Friday, December 31, 2010

The Old Soldier really does die

So many think I had done something wonderful.....taking care of Gee at home during his last fight with cancer. Wasn't much of a fight, came home from the Highlands, a rehab center in November and he was gone December 18th. He had decided many weeks before that last appointment with Dr Piperdi he would do no more treatments. He was so weak he had to go to the appointment by ambulance. They all came to say good bye, we all knew it was his last time at the clinic. He was transferring into Hospice.

He was so happy to be home, even ate better for a few days. His sister came from Cleveland to care for him....but he wanted me, let Robin get that....I worked a couple of weeks when he first came home, however it became apparent rather quickly that Ruth and Saul, although very willing, weren't up for the task of his care, and again they weren't me. So I took Family Leave and stayed home.

The routine was the same everyday, cook breakfast, was him up, watch the Judge shows and the price is right. Soon he was sleeping more. If he wasn't sleeping he would lay with his eyes closed. He started taking pain meds more regularly.

His daughters came the first week in December. They came in on a Saturday and he was still talking some. He was eating a bit but not much. They left on Wednesday and he wasn't eating barely talking and   having more pain. We start giving him morphine pills, time released and more effective.

Sonny came on December 14th. Rachel finished the semester and was home. Gee was no longer talking or eating. Drinking very little fluids. A skeleton with skin was all that the cancer had left us. He was on liquid morphine now, he couldn't take the pills any more.

Sonny left on Friday morning. He wanted to stay knowing it would end soon but couldn't bare the thought of watching his father being taken out of the house in a body bag. I slept in the chair in the living room like I had done every night for the past two weeks. I awoke to see Gee gasping for breath....I thought he looked like a fish out of water gulping for air. I gave him his morphine and the haldal  and stroked his hair, telling him we would be okay, he could relax and I knew he had to leave us....his eyes opened and he looked right at me and in an instant he was gone.

Gee's pain was over, he fought so long and so hard. He wished to live long enough to see Rachel in college and he did.

 My pain has just begun. I have never been alone. I have always had someone who took care of me. I never had to worry how I was going to pay the bills, what tomorrow was going to bring, there was always Gee. For 34 years  Gee was there so nothing could hurt us. Now he's gone. Now there is only me....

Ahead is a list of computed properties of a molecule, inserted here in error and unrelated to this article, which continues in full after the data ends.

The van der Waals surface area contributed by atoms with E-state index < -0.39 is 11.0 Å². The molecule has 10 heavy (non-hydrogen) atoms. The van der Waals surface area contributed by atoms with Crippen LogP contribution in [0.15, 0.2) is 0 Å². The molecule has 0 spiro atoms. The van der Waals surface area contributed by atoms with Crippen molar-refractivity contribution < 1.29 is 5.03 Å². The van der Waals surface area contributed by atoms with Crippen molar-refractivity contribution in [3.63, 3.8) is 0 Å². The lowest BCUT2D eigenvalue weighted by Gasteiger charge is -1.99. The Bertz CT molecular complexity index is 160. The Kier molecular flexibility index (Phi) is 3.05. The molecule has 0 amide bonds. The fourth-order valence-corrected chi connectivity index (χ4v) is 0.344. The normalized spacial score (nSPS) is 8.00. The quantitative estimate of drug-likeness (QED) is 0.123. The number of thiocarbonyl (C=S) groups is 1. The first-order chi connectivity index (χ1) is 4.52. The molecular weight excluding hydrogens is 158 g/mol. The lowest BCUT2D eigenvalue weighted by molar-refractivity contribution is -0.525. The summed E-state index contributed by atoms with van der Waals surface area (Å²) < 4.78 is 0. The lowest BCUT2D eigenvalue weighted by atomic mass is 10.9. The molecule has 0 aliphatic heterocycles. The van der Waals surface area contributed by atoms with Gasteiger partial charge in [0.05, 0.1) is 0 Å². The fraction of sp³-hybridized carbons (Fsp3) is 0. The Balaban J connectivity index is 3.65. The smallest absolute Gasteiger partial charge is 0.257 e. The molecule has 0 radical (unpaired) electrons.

1. He will always be with us . . . always. I only need to close my eyes and 'remember' all of those times . . . when he came, truck and all to St. Louis; when Mom and Dad died; when Ryan died; when he was there with his "you still working"? You still paying Social Security? When he walked into Rachel's graduation and so many people there said how glad they were to see him. He was truly bigger than life . . . I am so thankful that you, Clayton, and Rachel shared him with our entire family.

  2. Robin, this comment may make you sadder, but I must tell you this. New Year's Eve is our wedding anniversary. We had a very short courtship which sort of began sometime in the summer of 1958. On Thanksgiving, I proposed to him, and we were married Dec. 31, 1958. I say now that God brought us together -- two people who see so many things alike because our childhoods had many similarities. I was (and am) from Texas, and he is from Mississippi. Life has certainly been interesting.

  3. My mom just told me about your blog. I can feel your saddness about his loss as I read your words, yet in a small way I hope to have a similar experience one day, should I have to lose someone I love. I no longer pray that nothing bad happen to my boys or to my husband, I ask only that if something does have to happen, that I can be there with them and experience the end of their life with them, if it has to happen. It seems that your presence there was exactly what he wanted. How wonderful that you were able to give him that, even to his last breath.